Health insurers are paying physicians 5% faster and denying 9% fewer medical claims than last year, but there is still room for improvement for some payers, most notably state Medicaid programs, according to athenahealth’s fourth annual PayerView Rankings.
The Internet-based provider of business services to physician practices evaluated 172 national, regional, and government payers in 40 states, which was the largest data set to date. The company used performance data from more than 18,000 medical providers, representing more than 41 million medical charge lines and $7 billion in charges billed in 2008.
Athenahealth found that payers are collaborating more with physicians to automate claims and billing work as they reduce administrative costs and streamlining claims processing. That allows providers to focus more on delivery of care.
The findings underscore results from a study by The Commonwealth Fund and Robert Wood Johnson Foundation’s Changes in Health Care Financing and Organization that found physician practices spend as much as $31 billion annually on administration and business transactions with health insurers. (See “Payers’ administrative practices ... ” on p. 13.)
Jeremy Delinsky, vice president of athenaNet Intelligence at athenahealth in Watertown, MA, says the rankings are not about winners and losers, but improving and streamlining administrative processes so physicians can focus on patient care. Health insurers should focus on reducing administrative waste from the healthcare system, Delinsky says, adding that it’s up to stakeholders to remove inefficiencies, or someone else—such as the federal government and the public insurance option—will.
The problem is health insurers’ varied policies and procedures for claims submissions and payment. Although some have streamlined the process and implemented real-time claim adjudication programs, others have created programs that add extra work for practices. Most health insurers see administration costs as a problem and want to make changes, Delinsky says.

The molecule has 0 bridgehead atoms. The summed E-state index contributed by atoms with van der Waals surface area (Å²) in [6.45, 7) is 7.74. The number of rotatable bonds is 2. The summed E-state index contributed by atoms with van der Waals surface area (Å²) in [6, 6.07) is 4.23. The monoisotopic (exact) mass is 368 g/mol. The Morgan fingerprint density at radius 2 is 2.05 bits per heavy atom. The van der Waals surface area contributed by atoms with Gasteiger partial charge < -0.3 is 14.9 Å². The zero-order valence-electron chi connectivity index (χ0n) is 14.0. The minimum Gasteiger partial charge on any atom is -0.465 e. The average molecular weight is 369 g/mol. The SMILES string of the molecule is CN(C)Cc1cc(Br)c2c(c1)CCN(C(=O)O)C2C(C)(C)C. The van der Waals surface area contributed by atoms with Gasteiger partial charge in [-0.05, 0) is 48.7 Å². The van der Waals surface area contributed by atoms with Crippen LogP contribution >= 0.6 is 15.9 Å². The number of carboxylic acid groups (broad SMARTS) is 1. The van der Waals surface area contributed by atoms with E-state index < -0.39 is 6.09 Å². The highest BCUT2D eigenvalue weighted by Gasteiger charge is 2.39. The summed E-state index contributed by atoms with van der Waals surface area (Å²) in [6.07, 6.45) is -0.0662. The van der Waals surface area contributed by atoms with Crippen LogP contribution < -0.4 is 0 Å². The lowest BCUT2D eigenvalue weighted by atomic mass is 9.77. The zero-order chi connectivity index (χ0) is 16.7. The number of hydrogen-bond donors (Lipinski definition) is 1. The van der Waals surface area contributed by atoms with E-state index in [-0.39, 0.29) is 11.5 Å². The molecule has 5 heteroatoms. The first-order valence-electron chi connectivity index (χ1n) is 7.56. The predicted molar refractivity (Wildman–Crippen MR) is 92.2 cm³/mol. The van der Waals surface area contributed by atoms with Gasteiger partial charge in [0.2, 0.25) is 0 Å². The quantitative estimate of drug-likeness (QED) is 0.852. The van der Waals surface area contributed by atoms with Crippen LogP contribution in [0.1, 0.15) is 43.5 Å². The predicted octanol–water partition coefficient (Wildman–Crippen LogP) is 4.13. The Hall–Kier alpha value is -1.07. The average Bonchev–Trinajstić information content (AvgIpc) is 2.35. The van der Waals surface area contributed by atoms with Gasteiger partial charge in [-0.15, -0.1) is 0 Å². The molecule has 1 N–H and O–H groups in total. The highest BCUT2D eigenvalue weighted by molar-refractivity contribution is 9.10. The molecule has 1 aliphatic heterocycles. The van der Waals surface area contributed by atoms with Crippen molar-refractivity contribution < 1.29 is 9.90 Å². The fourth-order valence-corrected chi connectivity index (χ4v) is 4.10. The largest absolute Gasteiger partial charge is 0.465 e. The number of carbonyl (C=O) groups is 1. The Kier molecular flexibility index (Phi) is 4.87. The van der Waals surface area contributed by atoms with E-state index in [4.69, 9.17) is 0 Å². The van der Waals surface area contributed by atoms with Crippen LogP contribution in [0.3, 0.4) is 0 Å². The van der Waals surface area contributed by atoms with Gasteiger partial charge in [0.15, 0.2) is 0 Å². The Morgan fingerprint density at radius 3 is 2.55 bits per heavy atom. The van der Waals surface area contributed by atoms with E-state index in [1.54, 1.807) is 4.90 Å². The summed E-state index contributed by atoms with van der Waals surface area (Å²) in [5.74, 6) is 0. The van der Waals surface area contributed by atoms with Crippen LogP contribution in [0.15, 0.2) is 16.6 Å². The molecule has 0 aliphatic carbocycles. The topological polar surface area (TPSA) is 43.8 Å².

Athenahealth divided the insurers into six groups: national payers, major nationals, regional payers, Blues, Medicare, and Medicaid. Some companies, such as Aetna, Humana, Cigna, and UnitedHealth Group, were in the national payers and major nationals categories.
The researchers found that major nationals achieved high marks in the areas of lowest days in accounts receivable (DAR), highest first-pass resolve (FPR), and lowest denial rate. (See Figures 10–12). Delinsky says that’s because most of the major national insurers understand the importance of lower administrative costs and provider relations.
“I think they take seriously that what’s good for their cost structure is good for the providers,” he says.
Athenahealth also found that some regional payers performed well. For example, Blue Cross Blue Shield of Rhode Island (BCBS-RI) had the lowest DAR at 15.4 days, making 2009 the third year in a row that BCBS-RI ranked the best in the category.
Athenahealth pointed to three reasons for the insurer’s success: it operates in a small state, it’s a dominant player in the market, and it has created a transparent system that lets providers know what is required to get claims accurately processed and paid. These three factors help providers understand what’s expected of them.
Medicaid is a problem
The group that consistently performed poorly in these three areas was state Medicaid programs. Medicaid had a twice longer DAR than other groups and denied more than one in every five claims.
According to athenahealth, there were several reasons for Medicaid’s results:
“These issues manifest themselves in a higher than average denial rate, a higher than average DAR—due to claims remaining outstanding for a longer period of time, and finally a lower FPR, due to claims having to be submitted multiple times to address unclear billing requirements,” according to athenahealth.
The New York Medicaid program ranked worst for DAR and FPR, which athenahealth suggested was because of complex authorization requirements, use of proprietary claim forms for paper submission, lack of acknowledgment from Medicaid for claims submitted, use of identical remittance codes to indicate denied and pended claim scenarios, and onerous enrollment processes. (See Figure 13 on Page 10.)